Friday, August 27, 2004


Joyce Carol Oates' story "####: Six Hypotheses" in the Sarrantonio-edited fantasy anthology Flights is a taut, nicely-told horror story about a family either going insane or being haunted by some sort of demon.

The semi-experimental structure of the story reminded me of House of Leaves-and some of Douglas Winter's tales. Oates' story is divided into six Hypotheses about the death of the Loving family ("Loving" in this case being a lame play on words, noted as such in the narrative). Each section probes at the deaths from a different hypothetical angle while telling the reader just a little more about events leading up to the deaths.

There's not much to say on a structural level because, while somewhat unusual, Oates' approach has been done before--and here it's applied to very traditional Amityville Horror-type subject matter. I'm not saying Oates' story is a cliche--it's a well-wrought horror story using a structure just familiar enough for the reader to be comfortable with it. In fact, you could argue that the simple fact of the cut-up--of dividing the story into sections with subtitles labeled "Hypothesis 1" through Hypothesis 6" doesn't warrant the label "experimental." You could, with a little work, take out the subtitles and stitch the story back together again with minimal damage done.

Which is a round-about way of saying that the story is much more traditional than it might at first appear.

What I like about the story, in any event, is not its structure, but its style, which shifts just slightly as the story focuses on different characters. These tonal shifts, within the more objective tone of a nameless omniscient point of view that presents the hypotheses, are much more interesting than the structure of the story or, even, its resolution, which is fairly typical. How we get there, however, is so skillfully done that I don't think most readers will mind the echoes of other stories and novels.

What exactly is the family terrified of? Why have they become withdrawn and nervous and anxiety-ridden?

Third month of the #### contagion. Humid midsummer. The bog is fraught with reptilian/insect life. Thrumming through the night and much of the day. The drunk-looking moon swings overhead. Big Fitzie [the father] isn't going to abandon his family, spends nights away in Philly the two-hour commute to and from is treacherous when you're sleep-deprived, can't keep your fucking eyes open. Can't sleep in the Dream House but can't sleep anywhere else, either. Shattering into pieces is Big Fitzie. He'd begun to see the things, too. Awake-seeming he has seen. Flying/pecking/jabbing/stabbing black fissures in the air like tears in fabric. Can't focus on the things directly only elliptically. Afterimage not the things themselves. In the corner of Big Fitzie's disintegrating brain.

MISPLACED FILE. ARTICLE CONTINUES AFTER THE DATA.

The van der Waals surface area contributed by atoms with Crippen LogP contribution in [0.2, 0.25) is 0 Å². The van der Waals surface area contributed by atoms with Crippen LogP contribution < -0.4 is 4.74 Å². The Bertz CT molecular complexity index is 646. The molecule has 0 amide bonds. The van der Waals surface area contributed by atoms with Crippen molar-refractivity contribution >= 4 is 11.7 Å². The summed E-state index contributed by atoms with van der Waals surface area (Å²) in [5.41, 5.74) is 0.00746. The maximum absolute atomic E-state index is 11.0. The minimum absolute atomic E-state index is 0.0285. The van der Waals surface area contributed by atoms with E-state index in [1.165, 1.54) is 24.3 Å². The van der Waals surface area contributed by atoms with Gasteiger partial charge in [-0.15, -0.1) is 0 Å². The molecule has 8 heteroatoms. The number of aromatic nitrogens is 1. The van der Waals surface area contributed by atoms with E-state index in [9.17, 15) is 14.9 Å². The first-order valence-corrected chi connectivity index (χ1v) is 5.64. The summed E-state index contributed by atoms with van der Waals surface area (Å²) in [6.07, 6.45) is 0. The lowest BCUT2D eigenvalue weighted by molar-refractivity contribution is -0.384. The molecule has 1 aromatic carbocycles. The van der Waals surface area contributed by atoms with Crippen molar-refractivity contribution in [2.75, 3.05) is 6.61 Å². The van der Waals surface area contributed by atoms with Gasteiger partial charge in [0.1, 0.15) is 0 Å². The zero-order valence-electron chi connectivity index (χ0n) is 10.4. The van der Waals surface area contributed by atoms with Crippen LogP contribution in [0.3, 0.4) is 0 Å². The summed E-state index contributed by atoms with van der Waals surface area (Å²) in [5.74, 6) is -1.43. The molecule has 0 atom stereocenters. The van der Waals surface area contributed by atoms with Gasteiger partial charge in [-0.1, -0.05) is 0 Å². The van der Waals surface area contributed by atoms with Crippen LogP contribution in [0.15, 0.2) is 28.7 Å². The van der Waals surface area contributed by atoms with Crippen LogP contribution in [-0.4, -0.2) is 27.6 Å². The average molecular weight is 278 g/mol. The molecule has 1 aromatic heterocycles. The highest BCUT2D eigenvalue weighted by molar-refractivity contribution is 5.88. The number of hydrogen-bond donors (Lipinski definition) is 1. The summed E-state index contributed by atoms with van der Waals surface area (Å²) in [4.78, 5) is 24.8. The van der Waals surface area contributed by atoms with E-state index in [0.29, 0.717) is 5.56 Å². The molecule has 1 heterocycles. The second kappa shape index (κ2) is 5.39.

Oates' use of specific detail is startling after the Powers story, and especially the generic Asaro story. (Although the order of the stories in Flights thus far makes sense--two imaginary world fantasies followed by a real-world fantasy followed by a horror story--each time getting a little closer to "reality".) More little sparks of detail that make the story real:

In the bog amid the twittering cries of late summer, slow unfurling coils of water snakes. Licorice black, with creamy-pale bellies and eyes unperturbed as glass.


[The baby was] A bundle of frantic shorted-out neurons. Kicking and shrieking red-faced gasping for breath like a tiny pig being smothered and both parents exhausted and sleep-deprived staggering through their daytime lives like somnambulists.

In short, in the hands of a lesser writer, this story would be more susceptible on the basis of the ideas/plot alone of being rendered mediocre. Instead, it's a very accomplished horror story that, despite its echo of familiarity and a perhaps mundane ending, overcomes those defects to give the reader a little shiver of fear, of recognition, and of delight.

(A little dissenting monkey simultaneously clambers up to my shoulder and whispers in my ear, "But this is the kind of stuff Oates can turn out in her sleep." But I'm not going to listen to that monkey. That monkey is evil. That monkey is in league with the ######s in Oates' story.)


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